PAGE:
The Queen song Freddie Mercury refused to play piano on

For all his stage moves, it’s easy to forget how much of a phenomenon Freddie Mercury was as a musician. Even though he may have been able to deliver Queen’s music to any crowd that would have them, Mercury was just as proficient behind any instrument that he tried, penning classic musical passages throughout ‘Bohemian Rhapsody’ and even the subtle guitar lick in ‘Crazy Little Thing Called Love’. While Mercury was willing to work on everybody’s song in a background role, one track hit a sour note with him.

It’s easy to forget just how many Queen songs were written without the help of Mercury. Although the frontman had his hands on most of the group’s classic hits, some of the greatest songs the band would ever make would come from the other writers in the group, with Brian May penning songs like ‘We Will Rock You’ and Roger Taylor indirectly providing the perfect backdrop for Mercury’s passing on ‘These Are the Days of Our Lives’.

If there were any unsung heroes in the group, it would have to be John Deacon. Although known as the quiet band member throughout their tenure, Deacon provided the basis for many of the band’s classic hits, taking little fragments and turning them into iconic lines like ‘Another One Bites the Dust’ and ‘I Want To Break Free’. When it came to one of his first major hits, though, Deacon was a bit lenient to give it to the group.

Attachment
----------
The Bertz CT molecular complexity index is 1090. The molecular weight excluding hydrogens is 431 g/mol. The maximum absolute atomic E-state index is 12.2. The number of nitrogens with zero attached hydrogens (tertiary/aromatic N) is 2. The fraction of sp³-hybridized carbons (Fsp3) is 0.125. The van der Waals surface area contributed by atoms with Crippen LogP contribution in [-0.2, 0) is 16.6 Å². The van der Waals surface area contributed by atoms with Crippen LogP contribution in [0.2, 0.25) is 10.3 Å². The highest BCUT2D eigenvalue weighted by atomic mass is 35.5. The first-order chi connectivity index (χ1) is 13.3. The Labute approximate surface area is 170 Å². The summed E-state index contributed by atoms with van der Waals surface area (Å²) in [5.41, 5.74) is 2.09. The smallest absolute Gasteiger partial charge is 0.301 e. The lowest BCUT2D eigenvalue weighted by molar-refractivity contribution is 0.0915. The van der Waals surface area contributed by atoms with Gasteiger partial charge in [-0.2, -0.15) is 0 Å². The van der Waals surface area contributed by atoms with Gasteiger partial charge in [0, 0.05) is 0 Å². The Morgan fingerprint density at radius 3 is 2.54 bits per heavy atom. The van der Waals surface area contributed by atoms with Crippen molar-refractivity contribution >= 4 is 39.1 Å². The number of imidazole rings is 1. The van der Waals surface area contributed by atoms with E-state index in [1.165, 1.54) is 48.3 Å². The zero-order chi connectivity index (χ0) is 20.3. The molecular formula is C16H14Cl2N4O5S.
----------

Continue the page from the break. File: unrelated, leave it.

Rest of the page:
Putting together A Night at the Opera, May remembers Deacon being hesitant about most of his work, telling Classic Albums, “He was always shy. We would be going over material and we’d say ‘Have you got anything, John?’, and he’d go, ‘Yeah, I got this, I don’t know if it’s any good, but we could try it’”. That initial exchange would set the stage for the song ‘You’re My Best Friend’, becoming one of the most genuine love songs in the Queen catalogue.

Recalling the making of the record, Mercury always admired the style that Deacon worked in, saying, “His melodies have always come from a Tamla-Motown thing. And I love that, I love to sing on songs like that. I mean, you can never describe anything that he made as heavy”. While the song leads with Deacon’s iconic keyboard intro, Mercury was originally going to play the keyboards before being appalled by what they were using.

From the first notes of the song, Mercury was lenient about not using a standard piano for the song. Switching to a Fender Rhodes electric piano for the first time, Mercury initially was disgusted at the idea of playing the instrument, explaining, “I refused to play that damn thing. It’s tiny and horrible, and I don’t like them. Why play those when you have a lovely superb piano?”.

After working out the song on the Rhodes, Deacon thought there was no other way to translate what he wanted to say, eventually playing his own keyboards on the track. Even though Mercury was lenient about the electronic textures of the instrument, the sound of keyboards would become pivotal for the band’s subsequent output.

Across albums like The Game and Hot Space, Queen would dive headfirst into electronic soundscapes, making songs designed to be hits on tracks like ‘Body Language’ and ‘Machines’. Although the version of Queen fans knew in the 1970s was focused on an organic rock band, ‘You’re My Best Friend’ was the start of things to come just a few years later.

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